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Vol. LXII, No. 1
January 8, 2010

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Four Busy NIH’ers Discuss Work-Life

Dr. Eric Green, new director of NHGR Chris Major, director of the Office of Human Resources; Randy Schools, president and CEO of the R&W Maureen Gormley, chief operating officer of the Clinical Center

Wellness Lecture Series panelists include (from l) Dr. Eric Green, new director of NHGRI; Chris Major, director of the Office of Human Resources; Randy Schools, president and CEO of the R&W; and Maureen Gormley, chief operating officer of the Clinical Center.

Being busy doesn’t mean having to feel overwhelmed. It’s all a matter of balance and keeping things in perspective.

That was the message of the recent Wellness Lecture Series event titled “In Search of Work/Life Balance” held at Lipsett Amphitheater. Four NIH officials—Randy Schools, president and CEO of the R&W; Christine Major, director of the Office of Human Resources; Dr. Eric Green, recently named director of the National Human Genome Research Institute; and Maureen Gormley, chief operating officer of the Clinical Center—shared what balance means in their lives and urged everyone to find what works for them.

“Work-life balance is not a recipe,” said Gormley. “What works for me is not necessarily the same thing that’s going to work for other people.”

Green, who juggles work responsibilities with those of his home life—including being photographer for his daughter’s soccer team, coach of his son’s baseball team, timer for his children’s swim team and primary food shopper for his household—shared a similar sentiment.

“Don’t think for a minute that anything I’m going to tell you will apply to you or will apply to your family,” he said. “I think these things have to be defined in your own context.”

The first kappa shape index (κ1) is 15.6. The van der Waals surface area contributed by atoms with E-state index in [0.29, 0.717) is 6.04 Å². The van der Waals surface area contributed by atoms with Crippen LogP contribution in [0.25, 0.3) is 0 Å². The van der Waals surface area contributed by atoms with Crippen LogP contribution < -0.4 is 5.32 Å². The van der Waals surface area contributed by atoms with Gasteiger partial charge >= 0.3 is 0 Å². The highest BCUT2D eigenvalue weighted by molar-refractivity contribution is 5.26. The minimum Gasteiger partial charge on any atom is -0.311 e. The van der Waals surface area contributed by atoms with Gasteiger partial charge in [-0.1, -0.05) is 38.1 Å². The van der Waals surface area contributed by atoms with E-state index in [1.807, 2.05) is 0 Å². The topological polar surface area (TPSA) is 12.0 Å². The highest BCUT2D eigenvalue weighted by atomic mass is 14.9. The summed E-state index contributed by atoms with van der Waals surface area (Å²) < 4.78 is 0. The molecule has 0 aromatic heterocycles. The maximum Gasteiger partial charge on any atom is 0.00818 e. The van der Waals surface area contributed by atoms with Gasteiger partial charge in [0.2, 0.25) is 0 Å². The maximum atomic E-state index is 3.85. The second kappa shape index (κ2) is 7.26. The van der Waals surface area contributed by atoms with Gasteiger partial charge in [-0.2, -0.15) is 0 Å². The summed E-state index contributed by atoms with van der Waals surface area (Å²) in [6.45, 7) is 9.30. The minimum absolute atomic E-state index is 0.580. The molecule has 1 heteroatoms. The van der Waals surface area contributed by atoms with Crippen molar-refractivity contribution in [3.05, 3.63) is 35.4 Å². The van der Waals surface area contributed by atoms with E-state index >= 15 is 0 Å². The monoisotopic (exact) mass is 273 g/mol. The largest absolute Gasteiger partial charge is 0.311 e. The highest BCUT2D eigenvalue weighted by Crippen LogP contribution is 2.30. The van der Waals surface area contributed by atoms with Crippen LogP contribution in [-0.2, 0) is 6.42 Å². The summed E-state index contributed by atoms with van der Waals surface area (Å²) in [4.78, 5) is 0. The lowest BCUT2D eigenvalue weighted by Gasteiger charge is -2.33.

Balance, the panelists said, looks a little different for everyone. Some people need to exercise every day or meditate. Others may need to weigh in the responsibilities of caring for young children or aging parents, while still others must factor in time for academics, as Gormley does. In addition to her work at NIH and her home life as a wife and mother to two young children, she’s also working toward a Ph.D. in human and organizational development and enjoys running.

It would seem more than enough to make anyone’s head spin, but Gormley takes it in stride.

“For me, balance is really an active presence, thinking about who and what is most important to me and how can I honor that on a daily basis,” she said.

One way Schools and his wife—who also keeps a busy schedule working at Georgetown University Hospital—manage to carve out time for each other is by building it into their schedules.

“Sometimes…we get out our appointment books,” he said. “We make time for each other as a couple because we know it’s important.”

Major, whose three sons are now in their 20s, said she has always made it a point to work in places that support family life.

“While at my job I will always give 100-plus percent, my family’s important too,” she said. “And if you find yourself not in that kind of environment, maybe that needs to be an internal thought for you.”

Major also stressed how important it is to be in a job you enjoy, a sentiment that drew the assent of other panelists.

“We spend a lot of time at work, and if you don’t enjoy what you do, that’s not good for you,” she said.

Green said there are plenty of tools available now, courtesy of technology, to make working smarter and more efficient—even while away from the office. He is a big proponent of teleworking, flexible schedules and using cell phones and laptops to keep tabs on work while on the go.

However, a big part of maintaining balance, said Green, is outlook.

“Having learned only a few days ago about my new position, you are looking at somebody who at this moment in time has the most imbalanced work-life situation, yet I’m smiling and you’ll see I’m in a great mood,” he said. “But it illustrates what my view is on all of this. You can be in a situation where you’re completely off balance, but if your family is supportive and if you have the right attitude about it, you will adjust and it’s fine.”

The Wellness Lecture Series will hold its next event on Wednesday, Jan. 20. “Be Happier & Healthier in 2010—Throw Away Your New Year’s Resolutions: Tips on How to Make Positive Lifelong Changes” will be held at Rockledge II, Conf. Rms. 9100 and 9104. The speaker is Terry Bowers, personal trainer and group exercise instructor at the R&W Fitness Center. NIHRecord Icon

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